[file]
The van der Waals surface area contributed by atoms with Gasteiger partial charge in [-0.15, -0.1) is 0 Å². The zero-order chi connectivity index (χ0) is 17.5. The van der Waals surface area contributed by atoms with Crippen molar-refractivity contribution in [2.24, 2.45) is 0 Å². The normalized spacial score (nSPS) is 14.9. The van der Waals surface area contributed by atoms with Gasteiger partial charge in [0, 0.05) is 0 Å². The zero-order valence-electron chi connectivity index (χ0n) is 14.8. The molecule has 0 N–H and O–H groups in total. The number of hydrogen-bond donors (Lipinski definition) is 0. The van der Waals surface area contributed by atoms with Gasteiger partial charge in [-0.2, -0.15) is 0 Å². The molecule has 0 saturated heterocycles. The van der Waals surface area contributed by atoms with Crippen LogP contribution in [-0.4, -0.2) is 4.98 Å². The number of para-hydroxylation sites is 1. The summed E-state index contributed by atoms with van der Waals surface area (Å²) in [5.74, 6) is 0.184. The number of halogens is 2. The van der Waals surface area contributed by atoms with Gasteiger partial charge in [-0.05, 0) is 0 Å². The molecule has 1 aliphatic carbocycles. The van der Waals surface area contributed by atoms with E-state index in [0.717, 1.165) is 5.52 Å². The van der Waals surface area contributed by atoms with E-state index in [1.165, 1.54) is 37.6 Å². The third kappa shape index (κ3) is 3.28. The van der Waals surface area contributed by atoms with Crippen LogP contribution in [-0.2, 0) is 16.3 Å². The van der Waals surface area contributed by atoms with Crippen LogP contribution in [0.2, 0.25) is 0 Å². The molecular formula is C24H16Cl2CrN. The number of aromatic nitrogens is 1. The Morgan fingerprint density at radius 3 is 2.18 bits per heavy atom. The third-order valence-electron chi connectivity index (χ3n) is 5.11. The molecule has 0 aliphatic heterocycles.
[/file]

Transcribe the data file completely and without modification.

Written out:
The van der Waals surface area contributed by atoms with Gasteiger partial charge in [-0.15, -0.1) is 0 Å². The zero-order chi connectivity index (χ0) is 17.5. The van der Waals surface area contributed by atoms with Crippen molar-refractivity contribution in [2.24, 2.45) is 0 Å². The normalized spacial score (nSPS) is 14.9. The van der Waals surface area contributed by atoms with Gasteiger partial charge in [0, 0.05) is 0 Å². The zero-order valence-electron chi connectivity index (χ0n) is 14.8. The molecule has 0 N–H and O–H groups in total. The number of hydrogen-bond donors (Lipinski definition) is 0. The van der Waals surface area contributed by atoms with Gasteiger partial charge in [-0.2, -0.15) is 0 Å². The molecule has 0 saturated heterocycles. The van der Waals surface area contributed by atoms with Crippen LogP contribution in [-0.4, -0.2) is 4.98 Å². The number of para-hydroxylation sites is 1. The summed E-state index contributed by atoms with van der Waals surface area (Å²) in [5.74, 6) is 0.184. The number of halogens is 2. The van der Waals surface area contributed by atoms with Gasteiger partial charge in [-0.05, 0) is 0 Å². The molecule has 1 aliphatic carbocycles. The van der Waals surface area contributed by atoms with E-state index in [0.717, 1.165) is 5.52 Å². The van der Waals surface area contributed by atoms with E-state index in [1.165, 1.54) is 37.6 Å². The third kappa shape index (κ3) is 3.28. The van der Waals surface area contributed by atoms with Crippen LogP contribution in [-0.2, 0) is 16.3 Å². The van der Waals surface area contributed by atoms with Crippen LogP contribution in [0.2, 0.25) is 0 Å². The molecular formula is C24H16Cl2CrN. The number of aromatic nitrogens is 1. The Morgan fingerprint density at radius 3 is 2.18 bits per heavy atom. The third-order valence-electron chi connectivity index (χ3n) is 5.11. The molecule has 0 aliphatic heterocycles.